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dc.contributor.authorAli, Nagahen
dc.contributor.authorTaki, A. H.en
dc.contributor.authorPainter, B.en
dc.date.accessioned2016-09-05T10:00:04Z
dc.date.available2016-09-05T10:00:04Z
dc.date.issued2016
dc.identifier.citationAli, N., Taki, A. and Painter, B. (2016) Comparison Study of Traditional and Contemporary Islamic Dwelling Design in Hot Climates, with Reference to Benghazi, Libya. 3rd OIKONET Conference on global dwelling: sustainability – design – participation, 23 rd September 2016 Manchester UKen
dc.identifier.urihttp://hdl.handle.net/2086/12495
dc.description.abstractIn Benghazi, Libya, the rising population and increased housing demand has led to high energy consumption in order to provide comfortable conditions. These contemporary dwellings make use of outdoor open spaces and a high glazing ratio of the building envelope, leading to significant underperformance with respect to heat gains and cooling loads when compared with more traditional dwellings. The aim of this paper is to investigate the main features of traditional Islamic houses, which can enhance environmental comfort and reveal insights when compared with contemporary houses. The methodology will consist of reviewing previous research regarding traditional Islamic houses in order to find the main climatic features, as well as a case study that will involve evaluating contemporary houses in Benghazi, Libya. Furthermore, 60 questionnaires were distributed in order to determine the main problems relating to both residents and housing design in terms of enhancing housing thermal comfort and decreasing energy consumption. The comparative study shows that the majority of traditional Islamic houses have sustainable features that can be integrated into contemporary houses in order to provide thermal comfort whilst minimising energy consumption. These features include internal open spaces (such as courtyards), and small, high openings in the external façade, together with shading devices and specific building orientation. The research likewise displays that 89% of contemporary Islamic houses in Benghazi not only lack the integration of these sustainable features as internal open spaces, but also shows that all of the local residents depend on air conditioning when facing the hot days. Additionally, the survey illustrates that just 15% of architects are responsible for designing these houses, and this has led to window designs with a high glazing ratio, and all of the windows being located in the hottest façades of the houses. The implication of the outcome with regards to sustainable designing of contemporary Islamic houses is discussed in order to help produce guidelines for designers that would respond to both the climate and to local people’s needs.en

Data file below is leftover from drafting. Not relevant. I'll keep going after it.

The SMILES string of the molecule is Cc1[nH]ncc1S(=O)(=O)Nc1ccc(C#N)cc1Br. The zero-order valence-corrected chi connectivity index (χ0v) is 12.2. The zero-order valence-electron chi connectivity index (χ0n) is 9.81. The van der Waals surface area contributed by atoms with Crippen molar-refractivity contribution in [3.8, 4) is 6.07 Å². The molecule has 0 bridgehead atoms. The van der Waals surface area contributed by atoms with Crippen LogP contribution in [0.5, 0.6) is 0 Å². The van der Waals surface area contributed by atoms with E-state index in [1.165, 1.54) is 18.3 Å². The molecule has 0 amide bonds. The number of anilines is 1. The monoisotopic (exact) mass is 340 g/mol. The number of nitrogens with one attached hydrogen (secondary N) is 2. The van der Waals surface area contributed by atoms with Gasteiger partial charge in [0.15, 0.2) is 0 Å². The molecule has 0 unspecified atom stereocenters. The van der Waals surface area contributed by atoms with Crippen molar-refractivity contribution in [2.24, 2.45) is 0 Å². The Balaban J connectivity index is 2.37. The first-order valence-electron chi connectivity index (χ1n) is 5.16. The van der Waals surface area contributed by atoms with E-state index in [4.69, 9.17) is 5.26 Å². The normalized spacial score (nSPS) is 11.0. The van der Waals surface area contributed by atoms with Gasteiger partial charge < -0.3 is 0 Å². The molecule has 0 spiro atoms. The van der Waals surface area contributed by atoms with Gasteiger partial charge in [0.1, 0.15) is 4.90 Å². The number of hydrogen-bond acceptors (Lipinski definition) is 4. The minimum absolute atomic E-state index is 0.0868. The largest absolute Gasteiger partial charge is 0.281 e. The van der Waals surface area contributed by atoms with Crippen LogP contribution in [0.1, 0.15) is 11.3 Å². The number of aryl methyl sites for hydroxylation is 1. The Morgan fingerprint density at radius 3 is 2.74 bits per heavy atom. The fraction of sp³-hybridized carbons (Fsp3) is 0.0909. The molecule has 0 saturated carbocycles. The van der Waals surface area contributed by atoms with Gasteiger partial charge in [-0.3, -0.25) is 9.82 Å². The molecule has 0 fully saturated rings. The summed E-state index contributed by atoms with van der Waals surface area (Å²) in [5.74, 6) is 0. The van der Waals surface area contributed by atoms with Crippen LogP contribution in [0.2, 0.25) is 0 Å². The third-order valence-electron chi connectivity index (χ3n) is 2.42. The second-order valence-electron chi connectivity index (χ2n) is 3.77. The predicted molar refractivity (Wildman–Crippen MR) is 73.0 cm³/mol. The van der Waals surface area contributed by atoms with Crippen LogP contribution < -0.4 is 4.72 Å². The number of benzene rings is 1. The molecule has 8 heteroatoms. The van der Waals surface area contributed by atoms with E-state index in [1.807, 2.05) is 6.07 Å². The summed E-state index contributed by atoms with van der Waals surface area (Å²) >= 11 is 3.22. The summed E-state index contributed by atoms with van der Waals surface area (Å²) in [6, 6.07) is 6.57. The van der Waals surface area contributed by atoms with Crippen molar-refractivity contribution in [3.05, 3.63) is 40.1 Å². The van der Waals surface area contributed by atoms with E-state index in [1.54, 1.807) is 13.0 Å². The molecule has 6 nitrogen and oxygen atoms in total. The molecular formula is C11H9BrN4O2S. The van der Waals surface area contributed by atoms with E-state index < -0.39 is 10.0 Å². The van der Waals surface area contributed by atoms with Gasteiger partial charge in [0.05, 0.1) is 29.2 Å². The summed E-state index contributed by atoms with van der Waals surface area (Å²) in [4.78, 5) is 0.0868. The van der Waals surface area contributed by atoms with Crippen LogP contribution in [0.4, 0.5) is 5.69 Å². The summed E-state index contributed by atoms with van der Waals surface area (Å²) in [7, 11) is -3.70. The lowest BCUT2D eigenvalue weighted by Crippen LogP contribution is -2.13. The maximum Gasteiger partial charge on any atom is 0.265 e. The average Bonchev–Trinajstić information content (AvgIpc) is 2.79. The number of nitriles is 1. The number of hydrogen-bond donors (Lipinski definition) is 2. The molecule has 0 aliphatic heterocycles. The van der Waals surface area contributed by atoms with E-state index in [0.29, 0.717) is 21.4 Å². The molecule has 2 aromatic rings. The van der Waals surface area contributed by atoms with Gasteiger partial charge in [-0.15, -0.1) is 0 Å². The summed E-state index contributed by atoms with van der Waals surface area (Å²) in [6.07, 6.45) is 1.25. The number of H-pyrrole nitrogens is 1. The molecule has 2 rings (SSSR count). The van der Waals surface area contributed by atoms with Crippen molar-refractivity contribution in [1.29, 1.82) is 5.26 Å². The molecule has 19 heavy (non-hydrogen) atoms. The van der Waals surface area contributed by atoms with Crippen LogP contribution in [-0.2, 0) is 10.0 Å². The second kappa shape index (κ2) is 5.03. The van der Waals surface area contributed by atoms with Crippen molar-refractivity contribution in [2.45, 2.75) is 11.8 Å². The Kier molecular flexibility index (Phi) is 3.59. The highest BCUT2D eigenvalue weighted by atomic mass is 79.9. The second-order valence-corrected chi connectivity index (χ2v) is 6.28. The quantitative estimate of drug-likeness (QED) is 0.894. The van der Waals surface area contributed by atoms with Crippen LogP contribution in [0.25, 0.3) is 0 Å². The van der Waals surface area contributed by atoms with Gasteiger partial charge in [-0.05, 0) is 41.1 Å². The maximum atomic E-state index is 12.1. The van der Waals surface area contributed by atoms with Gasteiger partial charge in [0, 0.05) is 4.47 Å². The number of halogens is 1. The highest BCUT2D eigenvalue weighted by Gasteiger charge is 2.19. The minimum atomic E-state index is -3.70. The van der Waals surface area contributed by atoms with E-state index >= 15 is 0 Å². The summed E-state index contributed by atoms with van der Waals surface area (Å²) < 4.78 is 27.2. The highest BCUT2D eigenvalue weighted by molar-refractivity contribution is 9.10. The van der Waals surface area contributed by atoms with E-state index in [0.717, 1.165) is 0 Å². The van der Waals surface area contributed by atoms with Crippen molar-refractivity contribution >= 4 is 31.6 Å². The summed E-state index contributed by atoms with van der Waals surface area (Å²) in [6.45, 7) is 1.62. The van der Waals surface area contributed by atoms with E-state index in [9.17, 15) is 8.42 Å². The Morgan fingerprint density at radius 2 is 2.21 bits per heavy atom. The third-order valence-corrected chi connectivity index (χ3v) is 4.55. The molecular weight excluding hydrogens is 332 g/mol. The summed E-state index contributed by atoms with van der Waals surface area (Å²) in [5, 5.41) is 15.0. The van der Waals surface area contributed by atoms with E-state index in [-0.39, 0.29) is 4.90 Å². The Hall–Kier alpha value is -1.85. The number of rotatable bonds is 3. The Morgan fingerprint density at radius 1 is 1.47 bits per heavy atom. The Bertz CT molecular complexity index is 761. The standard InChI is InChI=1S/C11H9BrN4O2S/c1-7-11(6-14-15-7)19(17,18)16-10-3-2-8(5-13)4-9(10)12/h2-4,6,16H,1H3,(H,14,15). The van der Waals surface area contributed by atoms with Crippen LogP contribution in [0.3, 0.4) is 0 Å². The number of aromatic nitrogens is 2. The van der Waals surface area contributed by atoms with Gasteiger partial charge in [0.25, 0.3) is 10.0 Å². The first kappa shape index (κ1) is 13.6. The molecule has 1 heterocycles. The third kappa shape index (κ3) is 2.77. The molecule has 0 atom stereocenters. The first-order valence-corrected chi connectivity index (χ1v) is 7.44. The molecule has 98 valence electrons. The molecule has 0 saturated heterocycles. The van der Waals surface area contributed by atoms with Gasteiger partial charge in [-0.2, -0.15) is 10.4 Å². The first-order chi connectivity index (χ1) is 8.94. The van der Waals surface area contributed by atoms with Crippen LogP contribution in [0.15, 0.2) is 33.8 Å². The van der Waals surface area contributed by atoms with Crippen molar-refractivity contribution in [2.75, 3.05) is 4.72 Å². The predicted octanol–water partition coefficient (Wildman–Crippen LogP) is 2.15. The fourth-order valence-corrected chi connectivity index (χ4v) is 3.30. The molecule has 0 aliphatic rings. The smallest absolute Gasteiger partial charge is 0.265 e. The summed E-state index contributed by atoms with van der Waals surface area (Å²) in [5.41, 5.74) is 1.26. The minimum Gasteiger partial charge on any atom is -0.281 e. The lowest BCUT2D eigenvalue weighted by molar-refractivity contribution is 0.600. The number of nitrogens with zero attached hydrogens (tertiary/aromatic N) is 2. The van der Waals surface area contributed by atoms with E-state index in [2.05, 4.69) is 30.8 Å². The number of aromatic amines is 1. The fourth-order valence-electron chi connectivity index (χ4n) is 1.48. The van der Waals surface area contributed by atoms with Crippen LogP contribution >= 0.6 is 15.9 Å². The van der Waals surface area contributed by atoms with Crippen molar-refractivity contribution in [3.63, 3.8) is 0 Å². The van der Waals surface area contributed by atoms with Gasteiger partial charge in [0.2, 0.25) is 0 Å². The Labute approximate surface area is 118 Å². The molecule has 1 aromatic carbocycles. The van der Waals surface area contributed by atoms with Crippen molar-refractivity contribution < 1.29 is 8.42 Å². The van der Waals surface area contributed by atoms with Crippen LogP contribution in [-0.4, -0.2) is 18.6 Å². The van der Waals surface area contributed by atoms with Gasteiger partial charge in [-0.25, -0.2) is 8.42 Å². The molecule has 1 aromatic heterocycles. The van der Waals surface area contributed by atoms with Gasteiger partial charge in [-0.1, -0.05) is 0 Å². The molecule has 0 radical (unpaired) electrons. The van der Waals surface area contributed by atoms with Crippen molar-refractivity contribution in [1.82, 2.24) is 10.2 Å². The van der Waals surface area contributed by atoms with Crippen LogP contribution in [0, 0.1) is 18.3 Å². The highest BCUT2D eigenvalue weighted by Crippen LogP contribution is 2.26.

dc.language.isoenen
dc.subjecthot climateen
dc.subjectthermal comforten
dc.subjectprivacyen
dc.subjecttraditional Islamic housesen
dc.subjectcontemporary housesen
dc.subjectenergy consumptionen
dc.subjectLibyaen
dc.titleComparison Study of Traditional and Contemporary Islamic Dwelling Design in Hot Climates, with Reference to Benghazi, Libyaen
dc.typeConferenceen
dc.researchgroupArchitecture Research Groupen
dc.peerreviewedYesen
dc.fundern/aen
dc.projectidn/aen
dc.cclicenceCC-BY-NCen
dc.date.acceptance2016-07-26en
dc.researchinstituteInstitute of Energy and Sustainable Development (IESD)en
dc.researchinstituteInstitute of Architectureen


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